When you’re ready to risk some real capital, you can open a live account, which usually takes minutes (application subject to review and approval). Then, once you’ve added some funds, you’ll be all set to get started.
3. Choosing a CFD market
One major advantage of CFDs is the huge range of markets you can choose from.
At City Index, we offer contracts on over 6,300 individual markets across shares, indices, currencies, commodities, interest rates, bonds and more. From a single platform, you can access major global markets in the UK, US, Europe, Asia, Australia and New Zealand.
With so much choice, it’s important to find an opportunity that suits you. There are lots of research tools available in our platform to help you do just that – including news and analysis pieces, technical indicators, alerts and more.
Once you’ve chosen a market, use the search function on the platform or app to find it. You’ll be able to see its live price, view a chart and take a look at all the information you need to know before taking your position.
4. CFDs: buy (go long) vs sell (go short)
CFD markets have two prices. The first is the sell price (the bid), and the second price is the buy price (the offer). The difference between the two is known as the spread.
Both are based on the price of the underlying instrument. The sell price is always lower than the market price, while the buy is higher.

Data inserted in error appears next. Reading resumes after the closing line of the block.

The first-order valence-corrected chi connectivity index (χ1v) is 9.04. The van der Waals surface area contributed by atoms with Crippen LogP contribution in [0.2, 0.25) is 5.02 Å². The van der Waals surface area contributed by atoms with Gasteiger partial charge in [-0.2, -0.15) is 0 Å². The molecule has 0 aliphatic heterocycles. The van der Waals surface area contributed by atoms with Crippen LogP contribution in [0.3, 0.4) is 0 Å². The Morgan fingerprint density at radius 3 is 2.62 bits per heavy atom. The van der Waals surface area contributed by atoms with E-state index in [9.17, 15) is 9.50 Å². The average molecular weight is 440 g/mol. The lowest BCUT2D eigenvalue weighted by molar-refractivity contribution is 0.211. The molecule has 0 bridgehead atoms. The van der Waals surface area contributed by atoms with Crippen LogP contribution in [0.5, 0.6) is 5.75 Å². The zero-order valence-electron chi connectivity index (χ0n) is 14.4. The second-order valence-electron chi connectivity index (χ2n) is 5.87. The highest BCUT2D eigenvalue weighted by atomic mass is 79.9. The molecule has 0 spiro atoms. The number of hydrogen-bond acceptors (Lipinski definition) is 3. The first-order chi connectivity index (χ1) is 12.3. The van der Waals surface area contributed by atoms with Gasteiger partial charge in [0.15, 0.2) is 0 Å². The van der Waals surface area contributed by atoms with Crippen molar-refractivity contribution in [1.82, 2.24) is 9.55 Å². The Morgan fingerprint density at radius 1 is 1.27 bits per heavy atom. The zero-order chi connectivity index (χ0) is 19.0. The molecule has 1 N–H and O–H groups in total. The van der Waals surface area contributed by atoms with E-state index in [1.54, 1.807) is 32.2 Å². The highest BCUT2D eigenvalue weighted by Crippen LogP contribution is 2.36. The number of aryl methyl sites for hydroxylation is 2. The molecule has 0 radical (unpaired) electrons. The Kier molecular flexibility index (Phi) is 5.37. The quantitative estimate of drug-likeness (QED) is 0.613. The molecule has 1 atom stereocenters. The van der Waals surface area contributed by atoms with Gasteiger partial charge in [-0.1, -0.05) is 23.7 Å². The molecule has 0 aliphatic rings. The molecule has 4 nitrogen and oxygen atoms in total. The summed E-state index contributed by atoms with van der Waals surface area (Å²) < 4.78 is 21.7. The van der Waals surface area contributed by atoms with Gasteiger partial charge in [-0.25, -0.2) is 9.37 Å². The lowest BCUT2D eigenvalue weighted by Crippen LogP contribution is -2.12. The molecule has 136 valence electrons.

Before you open your position, you’ll need to decide whether you want to buy or sell. If you believe your market will go up, you go long by trading at the buy price. If you believe it will fall, you can short it by trading at the sell price.
Shorting a market means you earn a profit if it falls in value, and a loss if it rises. Find out more about shorting.
5. Select how many CFDs to trade
You’ve chosen your market and decided whether to go long or short. But how do you select the size of your position? With CFD trading, you select the number of contracts to buy or sell.
Each contract represents a certain amount of its underlying asset. With stocks, one CFD is equivalent to one share. With FX, you will be trading per pip, therefore if you buy at 1.4305 and sell at 1.4306, you will make one times the pip value of the trade. To see what a contract means for your market, look up the 'tick value' in the instrument's market information sheets.
CFDs are bought and sold in the base currency of the underlying market. So, if you’re buying a US share CFD, then your profit or loss will be calculated in US dollars.
How much margin?
Contracts for differences utilise leverage, which means you only need to have a small percentage of the overall trade value, known as margin, in your account to open a position. The larger the value of your trade, the more margin required.
It is important that you have enough funds in your account to cover your margin. The dealing ticket in the trading platform will automatically calculate how much margin you'll need to open a position.
6. Add stop and limit orders
Before you place your trade, you’ll want to consider your risk-management strategy.
A key risk-management technique is to place an order, such as a stop loss, that will automatically close the trade if the market reaches a certain level.
A stop-loss order is an instruction that tells your provider to close your position once it reaches a specific level set by you. This will, as the name suggests, be at a worse price than the current market level and can typically be triggered on losing positions to help minimise losses.